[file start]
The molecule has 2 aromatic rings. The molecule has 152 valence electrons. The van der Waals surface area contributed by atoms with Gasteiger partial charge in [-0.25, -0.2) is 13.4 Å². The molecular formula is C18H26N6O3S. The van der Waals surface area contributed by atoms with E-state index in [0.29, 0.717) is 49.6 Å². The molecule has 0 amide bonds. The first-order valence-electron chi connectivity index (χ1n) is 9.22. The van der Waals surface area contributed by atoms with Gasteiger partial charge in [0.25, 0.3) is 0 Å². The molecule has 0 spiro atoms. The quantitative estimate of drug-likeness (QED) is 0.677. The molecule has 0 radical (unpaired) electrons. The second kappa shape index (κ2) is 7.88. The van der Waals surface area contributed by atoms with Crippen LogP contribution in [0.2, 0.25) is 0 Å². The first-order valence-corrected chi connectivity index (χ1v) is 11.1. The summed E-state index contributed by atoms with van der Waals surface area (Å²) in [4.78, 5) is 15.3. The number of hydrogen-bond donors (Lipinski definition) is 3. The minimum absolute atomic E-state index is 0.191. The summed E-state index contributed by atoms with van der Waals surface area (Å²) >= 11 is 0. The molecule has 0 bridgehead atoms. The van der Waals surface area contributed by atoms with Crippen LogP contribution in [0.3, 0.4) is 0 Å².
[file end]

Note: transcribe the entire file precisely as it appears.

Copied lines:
The molecule has 2 aromatic rings. The molecule has 152 valence electrons. The van der Waals surface area contributed by atoms with Gasteiger partial charge in [-0.25, -0.2) is 13.4 Å². The molecular formula is C18H26N6O3S. The van der Waals surface area contributed by atoms with E-state index in [0.29, 0.717) is 49.6 Å². The molecule has 0 amide bonds. The first-order valence-electron chi connectivity index (χ1n) is 9.22. The van der Waals surface area contributed by atoms with Gasteiger partial charge in [0.25, 0.3) is 0 Å². The molecule has 0 spiro atoms. The quantitative estimate of drug-likeness (QED) is 0.677. The molecule has 0 radical (unpaired) electrons. The second kappa shape index (κ2) is 7.88. The van der Waals surface area contributed by atoms with Crippen LogP contribution in [0.2, 0.25) is 0 Å². The first-order valence-corrected chi connectivity index (χ1v) is 11.1. The summed E-state index contributed by atoms with van der Waals surface area (Å²) in [4.78, 5) is 15.3. The number of hydrogen-bond donors (Lipinski definition) is 3. The minimum absolute atomic E-state index is 0.191. The summed E-state index contributed by atoms with van der Waals surface area (Å²) >= 11 is 0. The molecule has 0 bridgehead atoms. The van der Waals surface area contributed by atoms with Crippen LogP contribution in [0.3, 0.4) is 0 Å².